Arch Craniofac Surg.  2020 Oct;21(5):269-275. 10.7181/acfs.2020.00339.

Recipient vessel selection for head and neck reconstruction: A 30-year experience in a single institution

  • 1Department of Plastic and Reconstructive Surgery, Korea University Anam Hospital, Seoul, Korea
  • 2Department of Otorhinolaryngology-Head and Neck Surgery, Korea University Anam Hospital, Seoul, Korea


The advance in microsurgical technique has facilitated a proper approach for reconstruction of extensive head and neck defects. For the success of free tissue reconstruction, selection of the recipient vessel is one of the most important factors. However, the vascular anatomy of this region is very complex, and a clear guideline about this subject is still lacking. In this study, we present our 30 years of experiences of free tissue reconstruction for head and neck defects.
In this retrospective study, we analyzed a total of 138 flaps in 127 patients who underwent head and neck reconstruction using free tissue transfer following tumor resection between October 1986 to August 2019. Patients who underwent facial palsy reconstruction were excluded. Medical records including patient’s demographics, detailed operation notes, follow-up records, and photographs were collected and analyzed.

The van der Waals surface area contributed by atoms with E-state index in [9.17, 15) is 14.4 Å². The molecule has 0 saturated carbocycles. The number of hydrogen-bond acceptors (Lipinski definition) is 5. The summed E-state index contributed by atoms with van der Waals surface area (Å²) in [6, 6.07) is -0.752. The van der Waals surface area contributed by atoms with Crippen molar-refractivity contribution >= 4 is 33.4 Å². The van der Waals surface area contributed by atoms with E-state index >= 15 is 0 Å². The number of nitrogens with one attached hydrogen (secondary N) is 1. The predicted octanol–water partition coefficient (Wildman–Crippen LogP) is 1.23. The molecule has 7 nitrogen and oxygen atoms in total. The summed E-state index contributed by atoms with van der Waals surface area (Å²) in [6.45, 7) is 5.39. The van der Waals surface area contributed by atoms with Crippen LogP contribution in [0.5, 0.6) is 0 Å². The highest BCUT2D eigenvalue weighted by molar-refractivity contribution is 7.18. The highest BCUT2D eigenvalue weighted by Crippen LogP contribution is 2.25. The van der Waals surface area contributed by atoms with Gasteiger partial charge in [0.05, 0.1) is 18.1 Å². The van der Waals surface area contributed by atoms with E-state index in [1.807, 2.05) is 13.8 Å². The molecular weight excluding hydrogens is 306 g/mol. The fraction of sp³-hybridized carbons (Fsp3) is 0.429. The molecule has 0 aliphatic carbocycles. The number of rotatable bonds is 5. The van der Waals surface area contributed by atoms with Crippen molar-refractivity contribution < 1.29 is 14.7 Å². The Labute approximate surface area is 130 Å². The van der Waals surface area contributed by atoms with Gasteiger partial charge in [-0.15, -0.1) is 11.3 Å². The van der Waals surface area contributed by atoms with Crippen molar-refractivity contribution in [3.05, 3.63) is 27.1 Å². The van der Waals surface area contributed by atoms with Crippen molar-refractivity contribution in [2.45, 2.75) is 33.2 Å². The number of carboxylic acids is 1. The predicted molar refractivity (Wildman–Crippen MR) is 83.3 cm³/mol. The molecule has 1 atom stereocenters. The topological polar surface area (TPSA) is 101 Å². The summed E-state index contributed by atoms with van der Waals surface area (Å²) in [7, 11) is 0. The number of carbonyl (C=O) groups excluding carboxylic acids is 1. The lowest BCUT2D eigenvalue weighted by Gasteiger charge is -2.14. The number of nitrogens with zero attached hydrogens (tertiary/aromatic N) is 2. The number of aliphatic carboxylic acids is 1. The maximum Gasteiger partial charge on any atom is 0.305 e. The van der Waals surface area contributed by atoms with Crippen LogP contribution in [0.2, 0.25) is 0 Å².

Among a total of 127 patients, 10 patients underwent a secondary operation due to cancer recurrence. The most commonly used type of flap was radial forearm flap (n= 107), followed by the anterolateral thigh flap (n= 18) and fibula flap (n= 10). With regard to recipient vessels, superior thyroid artery was most commonly used in arterial anastomosis (58.7%), and internal jugular vein (51.3%) was the first choice for venous anastomosis. The flap survival rate was 100%. Four cases of venous thrombosis were resolved with thrombectomy and re-anastomosis.
Superior thyroid artery and internal jugular vein were reliable choices as recipient vessels. Proper recipient vessel selection could improve the result of head and neck reconstruction.


Free tissue flap; Head and neck cancer; Microsurgery; Neck dissection
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